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Health Watch - Avoiding Healthcare Scams

POSTED June 22, 2011 12:39 a.m.
We are all concerned about our health and we want to find the answer to staying young and healthy. Unfortunately, there is no quick fix or easy answer! Health care fraud and scams play on our desire for an easy fix to problems such as obesity, stress, and even serious diseases such as diabetes, high blood pressure, or heart disease.
Using psychology and fancy marketing, scammers try to fool us into believing that their product will cure everything from wrinkles to cancer. Health fraud scams can cause us to waste our money on products that often do not live up to their claims. These products can also delay the time we take to seek legitimate treatment from a physician for our health problems. Some can actually harm us and they might even interfere with prescription medications, causing serious side effects.
Fraudulent health care products often make unproven claims and suggestions about weight loss, arthritis, “aches and pains,” and memory loss. They may even claim to “cure” diseases such as cancer or Alzheimer’s. They are often very expensive.
Learning to recognize a possible health care scam will help you to avoid them. The Food and Drug Administration (FDA) offers a few tips to keep you from falling victim to these scammers.

• One product that does it all or claims to cure a wide range of diseases.
Most serious diseases or health problems are a result of many factors and need to be assessed by a physician to find the right combination of treatment and medications to improve the condition.

• Personal testimonies.
Those success stories by “real people” are often nothing more than actors who are trying to convince you that the product is worth the money you spend. These testimonies are no substitute for care from a physician based on proven treatments and scientific research.

• Quick fixes.
Be very wary of promises that a product can bring “instant” or fast relief to a health problem. Even with proven medical treatment, most conditions take time to improve.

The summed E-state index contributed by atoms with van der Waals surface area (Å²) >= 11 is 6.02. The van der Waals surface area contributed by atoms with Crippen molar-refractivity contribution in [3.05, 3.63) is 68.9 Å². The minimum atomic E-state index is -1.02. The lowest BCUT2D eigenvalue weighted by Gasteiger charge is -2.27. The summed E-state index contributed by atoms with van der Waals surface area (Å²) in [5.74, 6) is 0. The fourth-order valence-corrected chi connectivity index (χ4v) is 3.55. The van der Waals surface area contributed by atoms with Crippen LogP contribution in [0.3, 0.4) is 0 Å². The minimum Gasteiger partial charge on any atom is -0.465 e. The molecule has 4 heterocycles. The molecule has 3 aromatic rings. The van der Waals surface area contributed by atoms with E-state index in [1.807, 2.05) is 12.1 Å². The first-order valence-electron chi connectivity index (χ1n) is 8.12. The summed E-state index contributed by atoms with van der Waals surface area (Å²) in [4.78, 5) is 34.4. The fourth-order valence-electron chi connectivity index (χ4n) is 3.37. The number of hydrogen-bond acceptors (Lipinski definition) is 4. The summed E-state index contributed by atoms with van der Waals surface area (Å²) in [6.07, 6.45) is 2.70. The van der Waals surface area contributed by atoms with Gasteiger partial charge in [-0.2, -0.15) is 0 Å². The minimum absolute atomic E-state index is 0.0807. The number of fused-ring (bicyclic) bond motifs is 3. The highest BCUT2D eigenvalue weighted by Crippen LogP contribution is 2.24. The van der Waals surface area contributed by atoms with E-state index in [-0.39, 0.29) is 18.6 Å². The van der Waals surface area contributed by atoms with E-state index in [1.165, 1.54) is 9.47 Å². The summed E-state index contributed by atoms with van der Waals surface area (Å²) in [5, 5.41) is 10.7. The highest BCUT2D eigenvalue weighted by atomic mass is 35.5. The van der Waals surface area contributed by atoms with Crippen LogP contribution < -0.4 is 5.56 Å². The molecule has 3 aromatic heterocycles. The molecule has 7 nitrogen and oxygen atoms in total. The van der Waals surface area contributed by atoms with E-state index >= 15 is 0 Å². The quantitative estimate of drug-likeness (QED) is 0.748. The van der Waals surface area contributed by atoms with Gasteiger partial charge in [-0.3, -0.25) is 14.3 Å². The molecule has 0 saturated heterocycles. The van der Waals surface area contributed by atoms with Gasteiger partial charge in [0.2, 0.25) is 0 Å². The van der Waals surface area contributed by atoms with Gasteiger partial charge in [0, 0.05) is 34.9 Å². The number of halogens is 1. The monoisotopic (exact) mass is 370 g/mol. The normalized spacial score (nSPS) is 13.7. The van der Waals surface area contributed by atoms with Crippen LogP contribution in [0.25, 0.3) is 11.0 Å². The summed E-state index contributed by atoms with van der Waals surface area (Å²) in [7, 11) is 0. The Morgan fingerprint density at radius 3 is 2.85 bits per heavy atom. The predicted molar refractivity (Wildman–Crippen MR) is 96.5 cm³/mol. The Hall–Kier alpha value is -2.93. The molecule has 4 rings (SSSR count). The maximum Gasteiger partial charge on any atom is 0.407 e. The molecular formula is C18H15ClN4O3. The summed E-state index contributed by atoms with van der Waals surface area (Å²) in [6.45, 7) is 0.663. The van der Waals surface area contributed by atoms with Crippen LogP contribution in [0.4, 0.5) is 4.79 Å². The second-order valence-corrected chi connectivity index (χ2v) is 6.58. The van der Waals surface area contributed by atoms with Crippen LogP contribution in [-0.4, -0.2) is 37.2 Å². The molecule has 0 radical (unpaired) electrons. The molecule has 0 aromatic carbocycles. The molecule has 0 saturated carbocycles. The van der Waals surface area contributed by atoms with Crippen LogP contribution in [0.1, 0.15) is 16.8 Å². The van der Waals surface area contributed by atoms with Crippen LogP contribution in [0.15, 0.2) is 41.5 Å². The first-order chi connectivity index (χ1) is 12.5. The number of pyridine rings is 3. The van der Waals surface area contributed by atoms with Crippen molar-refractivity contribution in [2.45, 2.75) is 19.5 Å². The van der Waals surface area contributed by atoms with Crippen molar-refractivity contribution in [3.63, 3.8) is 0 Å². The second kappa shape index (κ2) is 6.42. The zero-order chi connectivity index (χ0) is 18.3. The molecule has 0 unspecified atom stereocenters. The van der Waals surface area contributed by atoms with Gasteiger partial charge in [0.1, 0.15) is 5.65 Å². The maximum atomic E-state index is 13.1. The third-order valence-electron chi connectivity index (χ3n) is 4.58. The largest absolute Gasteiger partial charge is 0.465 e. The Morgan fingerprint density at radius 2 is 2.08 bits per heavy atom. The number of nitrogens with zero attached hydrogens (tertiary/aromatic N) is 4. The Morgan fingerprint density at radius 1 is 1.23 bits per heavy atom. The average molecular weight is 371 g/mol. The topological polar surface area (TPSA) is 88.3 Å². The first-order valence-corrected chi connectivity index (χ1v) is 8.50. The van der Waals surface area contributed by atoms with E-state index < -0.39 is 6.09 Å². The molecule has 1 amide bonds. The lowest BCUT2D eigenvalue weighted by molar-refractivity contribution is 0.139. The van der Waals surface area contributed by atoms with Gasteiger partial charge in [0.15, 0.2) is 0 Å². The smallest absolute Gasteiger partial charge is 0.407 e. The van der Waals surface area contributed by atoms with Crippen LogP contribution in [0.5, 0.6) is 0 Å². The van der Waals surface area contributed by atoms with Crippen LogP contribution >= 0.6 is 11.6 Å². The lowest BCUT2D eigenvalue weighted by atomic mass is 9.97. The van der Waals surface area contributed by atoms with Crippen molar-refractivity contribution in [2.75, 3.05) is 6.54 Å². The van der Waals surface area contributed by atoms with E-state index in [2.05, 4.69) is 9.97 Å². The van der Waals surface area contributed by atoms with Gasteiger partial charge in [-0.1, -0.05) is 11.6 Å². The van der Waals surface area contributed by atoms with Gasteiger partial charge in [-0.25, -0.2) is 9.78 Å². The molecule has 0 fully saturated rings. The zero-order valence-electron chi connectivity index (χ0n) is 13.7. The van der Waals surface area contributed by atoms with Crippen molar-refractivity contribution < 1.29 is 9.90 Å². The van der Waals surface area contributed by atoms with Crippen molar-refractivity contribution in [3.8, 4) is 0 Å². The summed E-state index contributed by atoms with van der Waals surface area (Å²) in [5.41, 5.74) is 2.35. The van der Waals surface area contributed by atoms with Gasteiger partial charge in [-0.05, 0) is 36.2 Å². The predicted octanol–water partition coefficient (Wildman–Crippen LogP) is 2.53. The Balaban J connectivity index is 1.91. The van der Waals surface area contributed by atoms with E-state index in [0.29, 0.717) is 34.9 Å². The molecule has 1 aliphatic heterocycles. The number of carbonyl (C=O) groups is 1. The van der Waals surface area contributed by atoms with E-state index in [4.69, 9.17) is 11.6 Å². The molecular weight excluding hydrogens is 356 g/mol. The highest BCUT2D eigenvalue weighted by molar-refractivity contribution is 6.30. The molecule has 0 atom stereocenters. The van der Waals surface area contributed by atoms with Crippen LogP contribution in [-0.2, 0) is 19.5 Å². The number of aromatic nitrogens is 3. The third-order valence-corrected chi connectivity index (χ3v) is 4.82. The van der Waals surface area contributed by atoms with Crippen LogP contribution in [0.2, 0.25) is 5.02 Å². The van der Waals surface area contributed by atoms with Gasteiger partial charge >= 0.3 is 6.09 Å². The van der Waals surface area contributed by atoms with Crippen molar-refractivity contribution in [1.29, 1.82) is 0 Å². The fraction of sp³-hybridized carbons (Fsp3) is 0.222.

• Claims that the product is “natural.”
This is the latest trend in getting your attention and suggests that the product is safer than conventional treatment. Terms such as “all natural, organic, or green” are unclear and not well regulated. There are many products found in nature that can cause serious harm and may interfere with other medications that have been prescribed for you. Any product that is potent enough to work like a drug is also going to have serious side effects.

• “Miracle cure” or a “new discovery.”
If a product were actually a real cure for a serious health condition, it would have been studied scientifically, reported in the media and health care literature, and regularly prescribed by your doctor or other health care professionals. It would not be hidden in a newspaper ad or television infomercial, sold at a booth, mailed to your home, or e-mailed to you.

The people behind these scams try to deceive us by making their products sound great when there is no evidence that they will actually improve your health. It is tempting to believe such claims but falling for these scams can have serious consequences. Always check with your physician before taking any medication or starting any treatment to improve your health care. For more information about health fraud, go to www.fda.gov/healthfraud.

Susan Spoelma, MBA, MSN, RN, NEA-BC, is the Chief Nursing Officer for Oak Valley Hospital. Look for the Health Watch column each month in The Oakdale Leader and periodically in The Riverbank News and The Escalon Times.

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